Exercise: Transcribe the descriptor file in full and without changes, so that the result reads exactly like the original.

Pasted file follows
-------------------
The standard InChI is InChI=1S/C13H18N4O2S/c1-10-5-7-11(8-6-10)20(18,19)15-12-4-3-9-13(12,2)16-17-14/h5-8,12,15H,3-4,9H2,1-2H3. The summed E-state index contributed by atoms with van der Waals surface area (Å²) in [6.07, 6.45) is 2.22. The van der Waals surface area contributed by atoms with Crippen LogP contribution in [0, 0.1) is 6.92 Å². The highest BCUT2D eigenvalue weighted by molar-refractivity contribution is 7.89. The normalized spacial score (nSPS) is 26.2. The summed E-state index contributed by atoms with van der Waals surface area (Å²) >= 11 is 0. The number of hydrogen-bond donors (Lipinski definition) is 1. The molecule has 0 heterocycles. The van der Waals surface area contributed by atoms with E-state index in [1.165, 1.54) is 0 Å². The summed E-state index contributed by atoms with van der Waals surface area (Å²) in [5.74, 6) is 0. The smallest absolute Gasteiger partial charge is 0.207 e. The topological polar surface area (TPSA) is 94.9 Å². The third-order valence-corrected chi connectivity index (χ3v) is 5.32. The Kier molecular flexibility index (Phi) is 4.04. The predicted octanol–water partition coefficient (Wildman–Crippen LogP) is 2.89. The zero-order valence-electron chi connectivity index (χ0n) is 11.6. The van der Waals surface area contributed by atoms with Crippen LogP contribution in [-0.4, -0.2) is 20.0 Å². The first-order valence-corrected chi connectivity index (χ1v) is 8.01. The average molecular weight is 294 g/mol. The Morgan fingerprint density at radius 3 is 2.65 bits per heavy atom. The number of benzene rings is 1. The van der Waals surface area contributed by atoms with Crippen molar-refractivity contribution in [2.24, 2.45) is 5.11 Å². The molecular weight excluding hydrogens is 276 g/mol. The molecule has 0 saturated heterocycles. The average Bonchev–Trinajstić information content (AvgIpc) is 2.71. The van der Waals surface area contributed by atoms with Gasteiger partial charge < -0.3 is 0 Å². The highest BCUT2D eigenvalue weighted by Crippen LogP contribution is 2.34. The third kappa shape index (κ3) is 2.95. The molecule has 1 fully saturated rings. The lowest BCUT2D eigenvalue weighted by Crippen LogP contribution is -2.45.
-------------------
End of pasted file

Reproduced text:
The standard InChI is InChI=1S/C13H18N4O2S/c1-10-5-7-11(8-6-10)20(18,19)15-12-4-3-9-13(12,2)16-17-14/h5-8,12,15H,3-4,9H2,1-2H3. The summed E-state index contributed by atoms with van der Waals surface area (Å²) in [6.07, 6.45) is 2.22. The van der Waals surface area contributed by atoms with Crippen LogP contribution in [0, 0.1) is 6.92 Å². The highest BCUT2D eigenvalue weighted by molar-refractivity contribution is 7.89. The normalized spacial score (nSPS) is 26.2. The summed E-state index contributed by atoms with van der Waals surface area (Å²) >= 11 is 0. The number of hydrogen-bond donors (Lipinski definition) is 1. The molecule has 0 heterocycles. The van der Waals surface area contributed by atoms with E-state index in [1.165, 1.54) is 0 Å². The summed E-state index contributed by atoms with van der Waals surface area (Å²) in [5.74, 6) is 0. The smallest absolute Gasteiger partial charge is 0.207 e. The topological polar surface area (TPSA) is 94.9 Å². The third-order valence-corrected chi connectivity index (χ3v) is 5.32. The Kier molecular flexibility index (Phi) is 4.04. The predicted octanol–water partition coefficient (Wildman–Crippen LogP) is 2.89. The zero-order valence-electron chi connectivity index (χ0n) is 11.6. The van der Waals surface area contributed by atoms with Crippen LogP contribution in [-0.4, -0.2) is 20.0 Å². The first-order valence-corrected chi connectivity index (χ1v) is 8.01. The average molecular weight is 294 g/mol. The Morgan fingerprint density at radius 3 is 2.65 bits per heavy atom. The number of benzene rings is 1. The van der Waals surface area contributed by atoms with Crippen molar-refractivity contribution in [2.24, 2.45) is 5.11 Å². The molecular weight excluding hydrogens is 276 g/mol. The molecule has 0 saturated heterocycles. The average Bonchev–Trinajstić information content (AvgIpc) is 2.71. The van der Waals surface area contributed by atoms with Gasteiger partial charge < -0.3 is 0 Å². The highest BCUT2D eigenvalue weighted by Crippen LogP contribution is 2.34. The third kappa shape index (κ3) is 2.95. The molecule has 1 fully saturated rings. The lowest BCUT2D eigenvalue weighted by Crippen LogP contribution is -2.45.